I'm actually about as purist fussy about Felicity as I get about Addy--she doesn't share her clothes with the notable exception of Talk Like a Pirate Day and Elizabeth getting in her clothes in more than one way. Well, to be honest it's to a lesser degree when it comes to getting things for her collection. While I won't blink twice about paying through the nostrils for some of Addy's collection at times--though I do try for bargains--I will not pull the trigger as fast for Felicity. (The costs for that Travel Trunk can fuck off.) But she's one of my favorite girls and I fell in love with her easily--she was the second AG Historical to join my gang back in 2006. When they put her up for retirement I got almost everything for her I didn't already have, which was mostly furniture and accessories. (But not that gala gown, what even was that shit.) I even did a whole photostory series about her arrival that I scooted out over the course of weeks that December: Naomi's Giftmas Surprise.5 I also later got her her love, Elizabeth Cole. She's a custom with brown eyes and hair. That blond girl ain't Darling Elizabeth. I'm an original book purist.

I don't have the white shoes anymore. Well I do but they got reappropriated to someone else's holiday wear because I much prefer Felicity in her meet shoes for this set. Of course, this review has the mini-doll. And there will be lesbian innuendo all throughout. There always is with Felicity here, because I ship Felicity/Brunette!Elizabeth hard. Their love is so revolutionary.6

Bum rolls.
Before we get fully into the outfit, let's see one major part of Felicity's undergarments. While I have her undergarments and almost never take her out of her shift and pocket, I don't use her paniers very often at all. While many people do this for Lissie, they're a little short of accuracy. Wide paniers and the skirts that supported them were more of a European fashion, especially for French court and fancy wear. The fashion in the colonies was more towards the the bum roll, or a tied on crescent shaped and padded roll to make your ass bump up and out. It was a lot easier to navigate and flit around in than paniers, and a young shopkeeper's daughter would have worn this and not paniers. So several years ago a buddy of mine put together a bum roll for me and it's what my Felicity wears under her fancier dresses--especially this one.

Even colonials gotta shout, baby got back.
And here it is from the side. I much prefer this to any panier look for Lissie. One can't mount up on Penny or Elizabeth in paniers. Ahem. To the outfit.

Pinner cap, or the barely there headgear.
Pinner Cap: Because this is a fancy dress, Felicity is wearing a fancy cap with it. It was considered very poor breeding for a girl to go about bare headed for a long time historically, especially in the colonial era. While Felicity is a shopkeeper's daughter and a wild little thing, her mother intends her oldest to try here and there to at least act a little like a classy lady. And one does not wear your everyday mob caps or round-eared cap with fancy dress. So thus we have Felicity's hair "covered" with a pinner cap--a small white headdress with lace trim. I generally like pinner caps on a doll's head. Except for the part where every lazy fuck selling hand made Felicity outfits makes a pinner cap to go with a casual dress. It's jarring like wearing a church hat with a t-shirt and jeans. Learn to make a mob cap, it's easy as fuck. I'll even show y'all later. Anyways. The pinner cap is not exactly oval--it's a  horseshoe style shape with a flat back.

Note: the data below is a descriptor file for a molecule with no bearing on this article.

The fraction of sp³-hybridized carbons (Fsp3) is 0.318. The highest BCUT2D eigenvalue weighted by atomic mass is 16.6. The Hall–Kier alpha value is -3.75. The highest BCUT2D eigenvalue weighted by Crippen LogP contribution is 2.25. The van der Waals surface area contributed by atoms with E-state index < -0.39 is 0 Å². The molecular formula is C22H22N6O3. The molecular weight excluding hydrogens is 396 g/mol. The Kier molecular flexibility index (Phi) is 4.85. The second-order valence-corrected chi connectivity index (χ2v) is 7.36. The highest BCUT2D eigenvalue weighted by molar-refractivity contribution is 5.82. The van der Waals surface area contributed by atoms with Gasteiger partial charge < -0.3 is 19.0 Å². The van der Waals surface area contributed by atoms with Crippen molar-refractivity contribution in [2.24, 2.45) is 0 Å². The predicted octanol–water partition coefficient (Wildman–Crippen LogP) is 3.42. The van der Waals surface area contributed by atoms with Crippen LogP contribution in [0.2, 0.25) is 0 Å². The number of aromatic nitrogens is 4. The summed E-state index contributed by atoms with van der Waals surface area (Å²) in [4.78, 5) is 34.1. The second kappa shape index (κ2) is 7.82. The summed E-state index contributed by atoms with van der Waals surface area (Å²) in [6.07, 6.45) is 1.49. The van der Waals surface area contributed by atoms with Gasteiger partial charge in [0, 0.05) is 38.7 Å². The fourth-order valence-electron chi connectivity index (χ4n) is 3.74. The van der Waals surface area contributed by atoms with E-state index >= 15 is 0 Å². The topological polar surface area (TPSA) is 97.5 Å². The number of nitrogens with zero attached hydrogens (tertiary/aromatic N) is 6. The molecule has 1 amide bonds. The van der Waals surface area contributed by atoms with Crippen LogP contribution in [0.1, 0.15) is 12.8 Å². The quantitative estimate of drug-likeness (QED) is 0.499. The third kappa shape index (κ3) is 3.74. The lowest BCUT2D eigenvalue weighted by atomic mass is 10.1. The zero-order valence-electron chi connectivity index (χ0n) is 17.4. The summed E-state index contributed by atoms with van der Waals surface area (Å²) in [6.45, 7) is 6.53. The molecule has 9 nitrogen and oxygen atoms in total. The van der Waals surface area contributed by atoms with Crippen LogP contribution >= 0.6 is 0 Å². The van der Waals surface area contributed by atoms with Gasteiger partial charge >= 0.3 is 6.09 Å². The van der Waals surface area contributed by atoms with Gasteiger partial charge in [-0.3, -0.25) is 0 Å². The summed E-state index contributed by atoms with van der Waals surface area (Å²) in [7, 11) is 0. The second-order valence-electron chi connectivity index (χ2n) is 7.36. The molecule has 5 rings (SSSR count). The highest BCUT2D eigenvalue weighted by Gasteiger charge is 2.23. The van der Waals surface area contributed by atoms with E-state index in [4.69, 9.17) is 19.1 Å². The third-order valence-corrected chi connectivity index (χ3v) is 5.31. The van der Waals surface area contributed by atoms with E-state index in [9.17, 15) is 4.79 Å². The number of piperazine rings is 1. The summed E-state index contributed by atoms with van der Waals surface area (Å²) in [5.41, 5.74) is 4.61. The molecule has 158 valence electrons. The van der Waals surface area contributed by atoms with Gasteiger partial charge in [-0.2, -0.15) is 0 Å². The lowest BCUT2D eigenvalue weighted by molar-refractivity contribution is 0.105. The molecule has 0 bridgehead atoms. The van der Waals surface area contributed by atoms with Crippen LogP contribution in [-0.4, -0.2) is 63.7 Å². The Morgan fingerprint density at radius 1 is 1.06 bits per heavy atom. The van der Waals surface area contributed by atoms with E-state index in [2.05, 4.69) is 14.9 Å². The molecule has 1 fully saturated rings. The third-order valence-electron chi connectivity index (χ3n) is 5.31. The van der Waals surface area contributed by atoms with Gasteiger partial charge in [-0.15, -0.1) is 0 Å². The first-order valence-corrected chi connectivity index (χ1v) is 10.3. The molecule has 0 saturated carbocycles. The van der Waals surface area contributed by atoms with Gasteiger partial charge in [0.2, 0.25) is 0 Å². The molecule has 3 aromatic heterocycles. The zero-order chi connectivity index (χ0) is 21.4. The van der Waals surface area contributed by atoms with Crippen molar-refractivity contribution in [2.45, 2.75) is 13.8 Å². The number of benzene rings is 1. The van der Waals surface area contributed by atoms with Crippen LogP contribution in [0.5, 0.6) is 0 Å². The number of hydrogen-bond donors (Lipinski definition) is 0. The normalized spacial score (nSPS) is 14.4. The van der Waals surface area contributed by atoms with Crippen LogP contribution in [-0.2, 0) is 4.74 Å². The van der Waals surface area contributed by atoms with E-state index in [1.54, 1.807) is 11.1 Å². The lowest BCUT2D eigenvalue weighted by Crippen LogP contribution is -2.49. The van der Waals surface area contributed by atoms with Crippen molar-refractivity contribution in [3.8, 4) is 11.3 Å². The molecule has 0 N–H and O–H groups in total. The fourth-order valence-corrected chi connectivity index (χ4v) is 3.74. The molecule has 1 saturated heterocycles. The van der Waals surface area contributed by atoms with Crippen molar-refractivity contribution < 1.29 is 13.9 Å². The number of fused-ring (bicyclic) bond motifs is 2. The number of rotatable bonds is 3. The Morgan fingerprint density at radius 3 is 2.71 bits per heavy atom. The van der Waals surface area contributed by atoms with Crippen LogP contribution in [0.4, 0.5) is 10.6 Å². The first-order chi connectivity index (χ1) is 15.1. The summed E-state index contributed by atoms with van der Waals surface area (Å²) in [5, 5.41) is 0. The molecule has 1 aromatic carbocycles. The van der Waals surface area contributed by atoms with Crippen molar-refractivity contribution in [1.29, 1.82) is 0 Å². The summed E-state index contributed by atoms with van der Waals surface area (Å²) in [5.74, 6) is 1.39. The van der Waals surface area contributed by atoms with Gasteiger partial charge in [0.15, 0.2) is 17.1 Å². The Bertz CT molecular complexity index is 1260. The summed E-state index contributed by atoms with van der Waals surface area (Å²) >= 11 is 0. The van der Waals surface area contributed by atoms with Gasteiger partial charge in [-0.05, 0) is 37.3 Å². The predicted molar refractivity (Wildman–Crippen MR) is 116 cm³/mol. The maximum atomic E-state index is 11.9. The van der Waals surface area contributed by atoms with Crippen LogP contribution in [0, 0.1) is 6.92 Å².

Lacey lace.
At the round edge is lightly gathered long decorative lace with a floral edge integrated. This is a must. If you make a pinner cap, put lace on it. Don't just make the shape and think you're done. Ugh, the things I've seen. The lace matches the dress perfectly, which I will show as I get to it. 

Ribbony trim.
At the back flat end is a tied and tacked blue ribbon with diagonal cut ends. This is probably why a hair ribbon wasn't originally included, but that changed later. It's tacked well in place. And please, put the ribbon at the back. Putting it in the front marks you as a total idiot who dresses your dolls funny and we won't like you.

The "pinner" part of the pinner cap.
On the underside are two loops to pin the cap to Felicity's hair--one in the front and one in the back. I put the pinner cap on using two small red bobby pins to keep it in place. Historically, Felicity would have used hat or hair pins--yes, with the sharp pokey bits. The bobby pin didn't come into creation until the 1890s and didn't get popular until the 1920s and bobbed hair. We make concessions, just like using snaps and velcro. Originally the set came with two bobby pins, but by the time I got mine they were phased out. Shrug it off and go to Sally's and buy a set of small ones. B+. It's simple and historically accurate for the level of dress, and matches the set perfectly.

Ribbon in the hair.
Hair Ribbon: Originally, Felicity's set did not come with a hair ribbon, likely because the pinner cap was supposed to be good enough and PC cut corners as much as Mattel does. Then two years later they folded and put a basic blue ribbon with the dress. Nothing really fancy about it, you tie it around Lissie's ponytail and she looks cute and her dress gets matching hair niceness. B. Moving on.

A pearl at the throat.
Necklace:  In the story, Felicity wears a blue silk cord around her neck as an accent and Mother gets one of her pearl earrings7 to add a decorative touch. This was reinterpreted as a blue ribbon choker necklace. The pearl drop earring consists of a pearl bead and drop on a earring pin, and a loop that is then tacked to the ribbon. The ribbon is a thin blue satin ribbon tied in a bow at front and tacked shut.